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Peppermint oil — In a case study, a 76-year-old woman reported that standard pain therapies couldn’t relieve the pain caused by shingles. Doctors recommended the application of neat peppermint oil, which contained 10 percent menthol, to her skin. The woman shared that the peppermint oil almost immediately relieved the pain caused by the disease. She added that the oil eased the pain she felt for at least four to six hours after the oil was applied. (Related: Treating shingles with homeopathy.)
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Tai chi — The risk of developing shingles greatly increases with age since immunity to the chickenpox virus decreases as we get older. But based on the results of a study from the University of California, Los Angeles (UCLA), tai chi can help strengthen immunity to the virus that causes shingles. In particular, cell-mediated immunity to the varicella zoster virus went up by about 50 percent following the tai chi sessions.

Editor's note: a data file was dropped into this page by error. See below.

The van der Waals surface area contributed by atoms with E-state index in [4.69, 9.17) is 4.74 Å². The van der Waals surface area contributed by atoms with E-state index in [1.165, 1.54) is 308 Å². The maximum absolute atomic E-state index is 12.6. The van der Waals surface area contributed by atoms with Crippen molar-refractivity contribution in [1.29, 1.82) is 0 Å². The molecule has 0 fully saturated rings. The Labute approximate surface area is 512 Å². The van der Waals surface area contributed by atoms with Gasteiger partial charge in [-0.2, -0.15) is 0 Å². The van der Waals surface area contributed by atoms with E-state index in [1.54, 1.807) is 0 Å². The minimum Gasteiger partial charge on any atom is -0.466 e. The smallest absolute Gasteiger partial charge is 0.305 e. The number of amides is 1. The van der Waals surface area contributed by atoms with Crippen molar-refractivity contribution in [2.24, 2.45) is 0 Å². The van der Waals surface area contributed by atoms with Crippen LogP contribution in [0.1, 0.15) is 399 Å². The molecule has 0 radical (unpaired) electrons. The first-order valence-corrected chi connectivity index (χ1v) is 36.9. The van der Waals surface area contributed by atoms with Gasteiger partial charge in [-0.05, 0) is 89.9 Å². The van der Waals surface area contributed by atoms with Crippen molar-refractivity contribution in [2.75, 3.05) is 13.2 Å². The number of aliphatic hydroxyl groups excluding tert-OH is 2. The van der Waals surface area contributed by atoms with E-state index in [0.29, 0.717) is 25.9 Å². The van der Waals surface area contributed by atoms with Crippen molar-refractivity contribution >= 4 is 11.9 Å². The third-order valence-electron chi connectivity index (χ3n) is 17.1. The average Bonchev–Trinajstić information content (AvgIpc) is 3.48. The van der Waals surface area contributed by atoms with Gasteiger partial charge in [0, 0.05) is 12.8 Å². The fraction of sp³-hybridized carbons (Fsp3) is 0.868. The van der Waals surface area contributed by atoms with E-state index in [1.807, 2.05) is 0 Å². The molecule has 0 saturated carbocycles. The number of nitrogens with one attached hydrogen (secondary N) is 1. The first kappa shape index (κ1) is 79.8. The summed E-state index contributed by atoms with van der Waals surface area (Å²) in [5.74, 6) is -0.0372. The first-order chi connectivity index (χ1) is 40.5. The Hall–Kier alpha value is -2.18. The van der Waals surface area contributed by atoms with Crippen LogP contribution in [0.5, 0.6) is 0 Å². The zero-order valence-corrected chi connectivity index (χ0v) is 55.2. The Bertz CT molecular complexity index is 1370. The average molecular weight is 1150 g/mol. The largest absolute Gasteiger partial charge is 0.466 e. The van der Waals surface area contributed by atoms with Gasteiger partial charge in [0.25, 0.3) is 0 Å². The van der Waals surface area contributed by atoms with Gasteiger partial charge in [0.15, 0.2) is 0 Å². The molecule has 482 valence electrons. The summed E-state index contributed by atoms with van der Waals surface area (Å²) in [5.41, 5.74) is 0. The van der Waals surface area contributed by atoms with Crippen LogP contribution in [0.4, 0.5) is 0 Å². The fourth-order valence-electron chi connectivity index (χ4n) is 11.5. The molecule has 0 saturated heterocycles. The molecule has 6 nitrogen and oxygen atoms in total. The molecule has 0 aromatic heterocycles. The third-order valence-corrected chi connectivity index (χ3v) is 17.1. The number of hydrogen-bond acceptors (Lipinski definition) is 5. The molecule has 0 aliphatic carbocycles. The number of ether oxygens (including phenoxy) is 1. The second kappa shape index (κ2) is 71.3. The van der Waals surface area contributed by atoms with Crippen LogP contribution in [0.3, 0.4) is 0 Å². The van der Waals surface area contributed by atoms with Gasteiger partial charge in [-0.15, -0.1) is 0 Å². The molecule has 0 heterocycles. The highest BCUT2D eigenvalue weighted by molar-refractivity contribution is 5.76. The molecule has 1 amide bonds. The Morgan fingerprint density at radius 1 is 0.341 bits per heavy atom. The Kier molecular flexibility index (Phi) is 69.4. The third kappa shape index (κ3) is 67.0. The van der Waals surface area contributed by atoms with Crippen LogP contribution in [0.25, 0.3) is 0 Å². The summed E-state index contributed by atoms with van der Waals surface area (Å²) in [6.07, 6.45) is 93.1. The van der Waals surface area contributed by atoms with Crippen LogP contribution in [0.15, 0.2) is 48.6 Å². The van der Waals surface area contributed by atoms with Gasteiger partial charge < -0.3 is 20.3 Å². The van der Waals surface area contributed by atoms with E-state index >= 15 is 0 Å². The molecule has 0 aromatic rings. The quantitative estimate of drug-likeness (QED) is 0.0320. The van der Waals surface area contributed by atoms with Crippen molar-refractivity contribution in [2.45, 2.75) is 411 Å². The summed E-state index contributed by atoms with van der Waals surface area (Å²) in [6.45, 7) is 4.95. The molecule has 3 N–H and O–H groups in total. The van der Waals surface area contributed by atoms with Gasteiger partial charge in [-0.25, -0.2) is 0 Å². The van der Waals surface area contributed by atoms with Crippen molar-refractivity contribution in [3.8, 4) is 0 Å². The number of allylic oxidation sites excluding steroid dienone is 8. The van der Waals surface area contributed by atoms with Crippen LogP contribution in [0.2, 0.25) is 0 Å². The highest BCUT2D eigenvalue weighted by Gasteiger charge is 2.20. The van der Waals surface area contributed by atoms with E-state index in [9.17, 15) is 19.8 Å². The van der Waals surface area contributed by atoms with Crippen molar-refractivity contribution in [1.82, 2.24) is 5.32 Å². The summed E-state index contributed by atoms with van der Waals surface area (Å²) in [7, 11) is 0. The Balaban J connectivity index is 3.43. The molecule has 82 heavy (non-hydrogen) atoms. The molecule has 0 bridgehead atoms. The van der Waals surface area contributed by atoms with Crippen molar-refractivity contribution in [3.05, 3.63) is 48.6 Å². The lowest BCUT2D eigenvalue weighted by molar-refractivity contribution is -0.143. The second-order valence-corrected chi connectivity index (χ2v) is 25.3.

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UVB Light (ultraviolet light) therapy — UVB light therapy can help reduce the pain caused by shingles. For a study that compared the effects of UVB light therapy with a drug called acyclovir, researchers discovered that after a month, 58.33 percent of the patients who received light therapy reported that they were pain-free, compared to only 38.46 percent of the participants who only took the drug. After three months, 83.33 percent of the participants from the first group were completely pain-free, with only 53.85 percent of the drug group reporting the same. Pain severity of pain was also recused among those in the light therapy group.
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Vitamin C therapy — Dr. Thomas Levy reports that vitamin C can effectively treat shingles. For a study, eight patients with shingles were given about 2,000 to 3,000 milligrams (mg) of vitamin C via injection every 12 hours. The dosages were supplemented by 1,000 mg of fruit juice every two hours. Seven of the eight patients reported complete pain relief in under two hours following the first injection.